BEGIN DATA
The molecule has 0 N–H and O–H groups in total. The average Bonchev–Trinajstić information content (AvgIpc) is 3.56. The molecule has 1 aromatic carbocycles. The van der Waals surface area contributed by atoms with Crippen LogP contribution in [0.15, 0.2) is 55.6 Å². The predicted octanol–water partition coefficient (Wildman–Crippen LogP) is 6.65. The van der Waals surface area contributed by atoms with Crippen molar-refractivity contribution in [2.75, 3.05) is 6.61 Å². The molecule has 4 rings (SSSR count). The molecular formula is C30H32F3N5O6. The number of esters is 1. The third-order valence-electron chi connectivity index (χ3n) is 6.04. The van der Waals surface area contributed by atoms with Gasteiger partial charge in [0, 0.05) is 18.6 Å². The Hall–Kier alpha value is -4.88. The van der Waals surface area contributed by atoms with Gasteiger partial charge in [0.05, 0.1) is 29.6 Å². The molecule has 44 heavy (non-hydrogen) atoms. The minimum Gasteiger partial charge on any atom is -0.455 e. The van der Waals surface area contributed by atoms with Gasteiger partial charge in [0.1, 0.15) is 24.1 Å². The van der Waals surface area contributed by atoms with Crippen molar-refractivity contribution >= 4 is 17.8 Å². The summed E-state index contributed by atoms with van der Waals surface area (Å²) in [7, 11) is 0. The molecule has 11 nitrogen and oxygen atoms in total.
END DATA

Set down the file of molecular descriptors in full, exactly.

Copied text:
The molecule has 0 N–H and O–H groups in total. The average Bonchev–Trinajstić information content (AvgIpc) is 3.56. The molecule has 1 aromatic carbocycles. The van der Waals surface area contributed by atoms with Crippen LogP contribution in [0.15, 0.2) is 55.6 Å². The predicted octanol–water partition coefficient (Wildman–Crippen LogP) is 6.65. The van der Waals surface area contributed by atoms with Crippen molar-refractivity contribution in [2.75, 3.05) is 6.61 Å². The molecule has 4 rings (SSSR count). The molecular formula is C30H32F3N5O6. The number of esters is 1. The third-order valence-electron chi connectivity index (χ3n) is 6.04. The van der Waals surface area contributed by atoms with Gasteiger partial charge in [0, 0.05) is 18.6 Å². The Hall–Kier alpha value is -4.88. The van der Waals surface area contributed by atoms with Gasteiger partial charge in [0.05, 0.1) is 29.6 Å². The molecule has 44 heavy (non-hydrogen) atoms. The minimum Gasteiger partial charge on any atom is -0.455 e. The van der Waals surface area contributed by atoms with Gasteiger partial charge in [0.1, 0.15) is 24.1 Å². The van der Waals surface area contributed by atoms with Crippen molar-refractivity contribution >= 4 is 17.8 Å². The summed E-state index contributed by atoms with van der Waals surface area (Å²) in [7, 11) is 0. The molecule has 11 nitrogen and oxygen atoms in total.